If we mean by “salvation” getting God’s “grace” and forgiveness which comes with the promise of heaven, then, the church's sign quoted above is appropriate.
But to define “salvation” and “grace” like that essentially means that we place a massive gulf between being “saved” and being a “disciple.” This says, essentially, that salvation is about sin and being forensically right with God and discipleship is a separate enterprise of Christian education.

So, under this understanding we would be able to say:
  • Salvation is a free gift of grace based on Jesus’ death aimed at making us right with God
  • Discipleship is a costly demand of obedience based on Jesus’ teachings aimed at us living as better Christian people
Jesus, I am suggesting, would not sign off on these two statements.  Here is why:

We will never pay the cost of discipleship until we understand that this expensive demand IS grace and that learning to live like Jesus IS salvation.

The cost is grace.  Discipleship is salvation.

We aren’t experiencing salvation just because we are forgiven.  We experience salvation when we are learning to live like Jesus.  We don’t touch grace in a free offer to go to heaven when we die.  We touch grace when we forfeit our old lives and take up a new life as an apprentice to Jesus in the Kingdom way of life.
So the “big question” of the day from above represents that we are creating a dichotomy that does not exists.  It is not free grace vs. costly demand.  The costly demand of following Jesus is the act of grace!

When Jesus walks up to us and demands the full forfeiture of our lives and possessions and sins and goodness, that is the moment when grace full and free is being offered.  You are given the chance to be an apprentice to the Son of God in Kingdom living.  There is no greater grace than that!  There is not salvation tasted, touched, and known apart from that.  To forgive us and yet leave us with no way of life other than the empty promises of affluence, the corrupting pursuits of power, the cancerous longings of acceptance, and the soul-deadening aim of success is not grace.  No, a "free ticket" is no grace at all.  It is a cruelty.  It acts as is "forgiveness" is the only need mankind has.  It leave unaddressed the corrupt realities for which we need forgiveness in the first place.  It makes we a saved person who lives a damned existence.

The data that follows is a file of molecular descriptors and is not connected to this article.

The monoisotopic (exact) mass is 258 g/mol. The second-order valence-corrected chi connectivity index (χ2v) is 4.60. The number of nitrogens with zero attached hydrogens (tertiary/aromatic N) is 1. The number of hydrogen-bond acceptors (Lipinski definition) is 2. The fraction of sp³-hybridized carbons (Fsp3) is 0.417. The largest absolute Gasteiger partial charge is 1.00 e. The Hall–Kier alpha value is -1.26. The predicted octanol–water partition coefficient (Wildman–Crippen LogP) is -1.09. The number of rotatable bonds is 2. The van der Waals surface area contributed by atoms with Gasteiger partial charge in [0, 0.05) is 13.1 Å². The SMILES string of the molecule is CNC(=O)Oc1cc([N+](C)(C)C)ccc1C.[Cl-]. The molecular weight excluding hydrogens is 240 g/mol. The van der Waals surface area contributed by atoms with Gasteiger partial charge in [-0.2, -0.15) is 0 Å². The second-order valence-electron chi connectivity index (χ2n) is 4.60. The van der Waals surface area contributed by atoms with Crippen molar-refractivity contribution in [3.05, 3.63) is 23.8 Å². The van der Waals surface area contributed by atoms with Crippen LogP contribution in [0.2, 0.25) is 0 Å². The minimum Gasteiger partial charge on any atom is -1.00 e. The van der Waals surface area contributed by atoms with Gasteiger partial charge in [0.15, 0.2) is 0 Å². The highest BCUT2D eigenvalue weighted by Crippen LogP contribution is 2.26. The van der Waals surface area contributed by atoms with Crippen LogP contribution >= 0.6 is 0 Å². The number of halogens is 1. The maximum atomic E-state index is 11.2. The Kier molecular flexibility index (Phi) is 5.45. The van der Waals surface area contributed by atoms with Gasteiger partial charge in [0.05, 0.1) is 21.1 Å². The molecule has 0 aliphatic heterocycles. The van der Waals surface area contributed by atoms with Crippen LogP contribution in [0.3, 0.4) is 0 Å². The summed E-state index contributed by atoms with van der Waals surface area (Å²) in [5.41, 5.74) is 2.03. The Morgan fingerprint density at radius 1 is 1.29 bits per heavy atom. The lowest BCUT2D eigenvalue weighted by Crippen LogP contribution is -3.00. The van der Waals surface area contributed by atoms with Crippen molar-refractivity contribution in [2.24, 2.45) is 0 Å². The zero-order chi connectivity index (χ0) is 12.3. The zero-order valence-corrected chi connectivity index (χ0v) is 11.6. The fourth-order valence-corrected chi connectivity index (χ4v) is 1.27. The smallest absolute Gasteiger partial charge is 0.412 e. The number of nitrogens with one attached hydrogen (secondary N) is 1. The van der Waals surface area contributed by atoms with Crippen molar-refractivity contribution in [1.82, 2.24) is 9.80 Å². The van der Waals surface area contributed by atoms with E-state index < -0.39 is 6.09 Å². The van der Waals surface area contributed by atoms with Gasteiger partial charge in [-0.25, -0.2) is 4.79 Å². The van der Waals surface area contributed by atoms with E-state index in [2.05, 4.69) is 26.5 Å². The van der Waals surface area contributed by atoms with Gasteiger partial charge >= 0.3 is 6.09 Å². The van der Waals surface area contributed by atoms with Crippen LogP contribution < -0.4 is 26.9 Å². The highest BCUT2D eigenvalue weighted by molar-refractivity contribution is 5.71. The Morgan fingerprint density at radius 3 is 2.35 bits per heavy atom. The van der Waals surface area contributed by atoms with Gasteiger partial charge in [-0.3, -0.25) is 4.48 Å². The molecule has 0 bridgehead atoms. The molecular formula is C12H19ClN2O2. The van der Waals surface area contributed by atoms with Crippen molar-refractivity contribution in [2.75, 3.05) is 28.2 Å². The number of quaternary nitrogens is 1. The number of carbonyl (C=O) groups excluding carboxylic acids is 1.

I read this yesterday in The Crucifixion of Ministry by Andrew Purves:

"One of the most difficult aspects of Christian life and ministry is how to understand the gospel through and through as gospel and not turn it into law, into obligation and into demand."

The Gospel is truly Gospel through and through - even in the cost of discipleship - because the greatest news, the greatest grace is that Jesus has invited us to throw away our old, useless, nothingness lives (all of it not just the sinful parts) in exchange for a Kingdom life - which we get to discover as His beloved apprentices!  And this Kingdom life will never end - only get better and better!